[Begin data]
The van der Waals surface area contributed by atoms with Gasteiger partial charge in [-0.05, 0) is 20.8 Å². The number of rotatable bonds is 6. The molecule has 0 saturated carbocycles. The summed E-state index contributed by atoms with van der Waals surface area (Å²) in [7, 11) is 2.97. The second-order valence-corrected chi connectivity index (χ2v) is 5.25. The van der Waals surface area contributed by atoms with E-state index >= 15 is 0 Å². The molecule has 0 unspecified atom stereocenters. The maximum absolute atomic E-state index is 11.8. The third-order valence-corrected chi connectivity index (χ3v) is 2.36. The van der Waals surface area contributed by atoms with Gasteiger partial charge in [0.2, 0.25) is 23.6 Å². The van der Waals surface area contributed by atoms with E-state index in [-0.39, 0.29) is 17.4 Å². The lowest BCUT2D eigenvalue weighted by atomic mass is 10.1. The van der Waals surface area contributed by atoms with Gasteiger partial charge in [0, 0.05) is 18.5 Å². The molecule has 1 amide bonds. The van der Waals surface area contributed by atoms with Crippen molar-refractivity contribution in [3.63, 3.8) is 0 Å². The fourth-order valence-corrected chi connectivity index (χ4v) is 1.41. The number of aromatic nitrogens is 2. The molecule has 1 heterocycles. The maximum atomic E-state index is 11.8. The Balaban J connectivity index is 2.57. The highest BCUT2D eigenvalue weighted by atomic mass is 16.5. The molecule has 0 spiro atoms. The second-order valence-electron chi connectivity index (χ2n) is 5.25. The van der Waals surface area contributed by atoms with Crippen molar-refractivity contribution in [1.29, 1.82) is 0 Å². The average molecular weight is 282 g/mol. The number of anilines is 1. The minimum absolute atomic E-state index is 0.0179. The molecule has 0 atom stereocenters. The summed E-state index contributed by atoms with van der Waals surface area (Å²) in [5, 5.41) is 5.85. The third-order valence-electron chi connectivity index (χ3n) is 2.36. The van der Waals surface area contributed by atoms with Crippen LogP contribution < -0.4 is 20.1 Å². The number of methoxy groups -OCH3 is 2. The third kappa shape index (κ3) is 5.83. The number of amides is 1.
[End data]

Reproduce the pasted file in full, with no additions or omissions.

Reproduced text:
The van der Waals surface area contributed by atoms with Gasteiger partial charge in [-0.05, 0) is 20.8 Å². The number of rotatable bonds is 6. The molecule has 0 saturated carbocycles. The summed E-state index contributed by atoms with van der Waals surface area (Å²) in [7, 11) is 2.97. The second-order valence-corrected chi connectivity index (χ2v) is 5.25. The van der Waals surface area contributed by atoms with E-state index >= 15 is 0 Å². The molecule has 0 unspecified atom stereocenters. The maximum absolute atomic E-state index is 11.8. The third-order valence-corrected chi connectivity index (χ3v) is 2.36. The van der Waals surface area contributed by atoms with Gasteiger partial charge in [0.2, 0.25) is 23.6 Å². The van der Waals surface area contributed by atoms with E-state index in [-0.39, 0.29) is 17.4 Å². The lowest BCUT2D eigenvalue weighted by atomic mass is 10.1. The van der Waals surface area contributed by atoms with Gasteiger partial charge in [0, 0.05) is 18.5 Å². The molecule has 1 amide bonds. The van der Waals surface area contributed by atoms with Crippen molar-refractivity contribution in [3.63, 3.8) is 0 Å². The fourth-order valence-corrected chi connectivity index (χ4v) is 1.41. The number of aromatic nitrogens is 2. The molecule has 1 heterocycles. The maximum atomic E-state index is 11.8. The Balaban J connectivity index is 2.57. The highest BCUT2D eigenvalue weighted by atomic mass is 16.5. The molecule has 0 spiro atoms. The second-order valence-electron chi connectivity index (χ2n) is 5.25. The van der Waals surface area contributed by atoms with Crippen molar-refractivity contribution in [1.29, 1.82) is 0 Å². The average molecular weight is 282 g/mol. The number of anilines is 1. The minimum absolute atomic E-state index is 0.0179. The molecule has 0 atom stereocenters. The summed E-state index contributed by atoms with van der Waals surface area (Å²) in [5, 5.41) is 5.85. The third-order valence-electron chi connectivity index (χ3n) is 2.36. The van der Waals surface area contributed by atoms with Crippen LogP contribution < -0.4 is 20.1 Å². The number of methoxy groups -OCH3 is 2. The third kappa shape index (κ3) is 5.83. The number of amides is 1.